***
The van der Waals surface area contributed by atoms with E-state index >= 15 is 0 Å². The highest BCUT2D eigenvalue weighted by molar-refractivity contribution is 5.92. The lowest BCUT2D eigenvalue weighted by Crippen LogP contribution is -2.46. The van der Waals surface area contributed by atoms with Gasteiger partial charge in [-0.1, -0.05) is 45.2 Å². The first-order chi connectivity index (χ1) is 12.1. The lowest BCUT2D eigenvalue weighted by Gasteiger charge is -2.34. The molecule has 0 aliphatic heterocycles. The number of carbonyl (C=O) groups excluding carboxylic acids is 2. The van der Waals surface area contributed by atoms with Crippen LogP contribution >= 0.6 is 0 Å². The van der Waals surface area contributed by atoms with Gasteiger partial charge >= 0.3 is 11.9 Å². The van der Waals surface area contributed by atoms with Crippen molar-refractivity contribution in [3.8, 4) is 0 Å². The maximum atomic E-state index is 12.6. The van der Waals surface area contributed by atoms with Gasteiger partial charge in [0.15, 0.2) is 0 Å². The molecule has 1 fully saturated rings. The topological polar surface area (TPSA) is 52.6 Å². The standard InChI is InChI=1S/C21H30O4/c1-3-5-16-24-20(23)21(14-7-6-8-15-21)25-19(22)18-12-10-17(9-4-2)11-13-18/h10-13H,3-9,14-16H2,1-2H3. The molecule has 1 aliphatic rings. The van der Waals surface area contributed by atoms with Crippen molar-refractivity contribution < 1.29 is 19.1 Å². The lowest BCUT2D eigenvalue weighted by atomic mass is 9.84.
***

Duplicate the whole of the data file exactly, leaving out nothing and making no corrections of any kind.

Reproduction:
The van der Waals surface area contributed by atoms with E-state index >= 15 is 0 Å². The highest BCUT2D eigenvalue weighted by molar-refractivity contribution is 5.92. The lowest BCUT2D eigenvalue weighted by Crippen LogP contribution is -2.46. The van der Waals surface area contributed by atoms with Gasteiger partial charge in [-0.1, -0.05) is 45.2 Å². The first-order chi connectivity index (χ1) is 12.1. The lowest BCUT2D eigenvalue weighted by Gasteiger charge is -2.34. The molecule has 0 aliphatic heterocycles. The number of carbonyl (C=O) groups excluding carboxylic acids is 2. The van der Waals surface area contributed by atoms with Crippen LogP contribution >= 0.6 is 0 Å². The van der Waals surface area contributed by atoms with Gasteiger partial charge >= 0.3 is 11.9 Å². The van der Waals surface area contributed by atoms with Crippen molar-refractivity contribution in [3.8, 4) is 0 Å². The maximum atomic E-state index is 12.6. The van der Waals surface area contributed by atoms with Gasteiger partial charge in [0.15, 0.2) is 0 Å². The molecule has 1 fully saturated rings. The topological polar surface area (TPSA) is 52.6 Å². The standard InChI is InChI=1S/C21H30O4/c1-3-5-16-24-20(23)21(14-7-6-8-15-21)25-19(22)18-12-10-17(9-4-2)11-13-18/h10-13H,3-9,14-16H2,1-2H3. The molecule has 1 aliphatic rings. The van der Waals surface area contributed by atoms with Crippen molar-refractivity contribution < 1.29 is 19.1 Å². The lowest BCUT2D eigenvalue weighted by atomic mass is 9.84.